2. Feedback

"I ain't going to the fair," the student tells me.

"Oh, you aren't going to the fair. Why not?" I reply.

I essentially do the same thing when I respond back to my students' reading reflection. If the title of the story wasn't underlined or uppercased, I make it a point to put that somewhere in my letter. For example, "I also love Maniac Magee. Jerry Spinelli is one of my favorite authors."

I would like to share some ways I model deeper thinking through written feedback:

"I like this book. It is really, really, really funny. You should read it to the class Mrs. Bunyi."

When I receive this sort of reflection, I usually respond with something like, " What makes this book so funny? Is it like any other book we have read together so far? Please tell me more in your next letter to me!" Again, I am encouraging that student to dig deeper with their reading response with little to no work at all.

"I just started this book. I am on page 14, so I can't really tell you much."

It was a student that helped me figure this one out. If you are at the beginning of a book, you might want to spend some time inferring about what is going to happen. You only need a few pages of reading to do that. You can also write down your questions that you have before and during reading. So when I read a statement like this I usually write, "I am happy to see you are trying this book. It would be really interesting to read what you are inferring or questioning about this novel at this point. Can you take a moment to jot those thoughts down? You might want to look at our thinking stem charts for help."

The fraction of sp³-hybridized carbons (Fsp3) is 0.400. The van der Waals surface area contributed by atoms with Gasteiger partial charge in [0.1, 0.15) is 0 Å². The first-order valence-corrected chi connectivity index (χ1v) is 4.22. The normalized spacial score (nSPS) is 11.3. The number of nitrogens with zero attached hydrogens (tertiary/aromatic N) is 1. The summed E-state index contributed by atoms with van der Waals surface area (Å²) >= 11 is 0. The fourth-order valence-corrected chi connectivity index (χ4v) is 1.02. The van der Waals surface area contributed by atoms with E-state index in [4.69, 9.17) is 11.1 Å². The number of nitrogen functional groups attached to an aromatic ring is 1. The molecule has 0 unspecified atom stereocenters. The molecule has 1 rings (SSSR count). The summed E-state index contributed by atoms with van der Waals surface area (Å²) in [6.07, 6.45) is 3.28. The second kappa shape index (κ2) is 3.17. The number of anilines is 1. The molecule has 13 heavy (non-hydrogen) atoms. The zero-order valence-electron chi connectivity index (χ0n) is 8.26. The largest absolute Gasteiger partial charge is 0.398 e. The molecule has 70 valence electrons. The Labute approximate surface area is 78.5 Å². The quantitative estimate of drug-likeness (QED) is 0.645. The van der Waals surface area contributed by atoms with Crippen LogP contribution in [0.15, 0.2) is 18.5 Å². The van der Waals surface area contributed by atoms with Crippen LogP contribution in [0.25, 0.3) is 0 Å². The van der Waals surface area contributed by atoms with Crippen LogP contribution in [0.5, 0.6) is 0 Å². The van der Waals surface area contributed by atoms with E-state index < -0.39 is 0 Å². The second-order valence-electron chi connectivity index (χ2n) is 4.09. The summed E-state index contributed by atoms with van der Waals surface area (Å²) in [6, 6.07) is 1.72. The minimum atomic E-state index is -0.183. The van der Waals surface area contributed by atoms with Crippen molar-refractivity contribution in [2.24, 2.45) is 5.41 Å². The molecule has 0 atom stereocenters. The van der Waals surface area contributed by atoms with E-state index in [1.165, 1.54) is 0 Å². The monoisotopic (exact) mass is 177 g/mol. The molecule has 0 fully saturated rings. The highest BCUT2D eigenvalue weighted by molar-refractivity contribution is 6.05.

3. Taking a Deeper Look at Reading Strategies, Conventions, and Format

Bring in the anchor charts! If you have followed this blog, several of these charts have been posted before. Instead of handing my students a long list of possible writing stems, we have slowly added different ways to reflect about our reading on anchor charts. These charts have stayed on our walls all year and will continue to grow as we discuss more reading strategies. At this point in the year, we have addressed three reading strategies in depth and just introduced determining importance. Here is the order of how we have modeled the use of reading letters each week.